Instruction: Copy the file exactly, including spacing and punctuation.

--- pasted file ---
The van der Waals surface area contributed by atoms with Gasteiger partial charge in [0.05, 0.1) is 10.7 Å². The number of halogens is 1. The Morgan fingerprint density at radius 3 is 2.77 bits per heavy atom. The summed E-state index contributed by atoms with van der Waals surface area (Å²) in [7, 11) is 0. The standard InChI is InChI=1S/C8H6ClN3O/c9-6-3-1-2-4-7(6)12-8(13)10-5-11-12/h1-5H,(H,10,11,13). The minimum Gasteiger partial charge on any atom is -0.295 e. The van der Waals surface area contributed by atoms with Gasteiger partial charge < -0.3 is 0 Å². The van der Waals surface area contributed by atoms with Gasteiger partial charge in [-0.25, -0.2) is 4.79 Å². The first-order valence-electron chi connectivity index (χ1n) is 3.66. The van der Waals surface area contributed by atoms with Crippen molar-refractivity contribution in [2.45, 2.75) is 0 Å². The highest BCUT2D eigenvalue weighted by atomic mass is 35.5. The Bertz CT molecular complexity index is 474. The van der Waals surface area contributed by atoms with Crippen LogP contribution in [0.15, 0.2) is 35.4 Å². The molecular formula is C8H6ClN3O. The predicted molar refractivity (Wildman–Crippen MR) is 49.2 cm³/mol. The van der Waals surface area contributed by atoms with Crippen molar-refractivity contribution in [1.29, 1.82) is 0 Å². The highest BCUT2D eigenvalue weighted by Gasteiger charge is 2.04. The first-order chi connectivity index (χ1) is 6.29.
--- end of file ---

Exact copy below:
The van der Waals surface area contributed by atoms with Gasteiger partial charge in [0.05, 0.1) is 10.7 Å². The number of halogens is 1. The Morgan fingerprint density at radius 3 is 2.77 bits per heavy atom. The summed E-state index contributed by atoms with van der Waals surface area (Å²) in [7, 11) is 0. The standard InChI is InChI=1S/C8H6ClN3O/c9-6-3-1-2-4-7(6)12-8(13)10-5-11-12/h1-5H,(H,10,11,13). The minimum Gasteiger partial charge on any atom is -0.295 e. The van der Waals surface area contributed by atoms with Gasteiger partial charge < -0.3 is 0 Å². The van der Waals surface area contributed by atoms with Gasteiger partial charge in [-0.25, -0.2) is 4.79 Å². The first-order valence-electron chi connectivity index (χ1n) is 3.66. The van der Waals surface area contributed by atoms with Crippen molar-refractivity contribution in [2.45, 2.75) is 0 Å². The highest BCUT2D eigenvalue weighted by atomic mass is 35.5. The Bertz CT molecular complexity index is 474. The van der Waals surface area contributed by atoms with Crippen LogP contribution in [0.15, 0.2) is 35.4 Å². The molecular formula is C8H6ClN3O. The predicted molar refractivity (Wildman–Crippen MR) is 49.2 cm³/mol. The van der Waals surface area contributed by atoms with Crippen molar-refractivity contribution in [1.29, 1.82) is 0 Å². The highest BCUT2D eigenvalue weighted by Gasteiger charge is 2.04. The first-order chi connectivity index (χ1) is 6.29.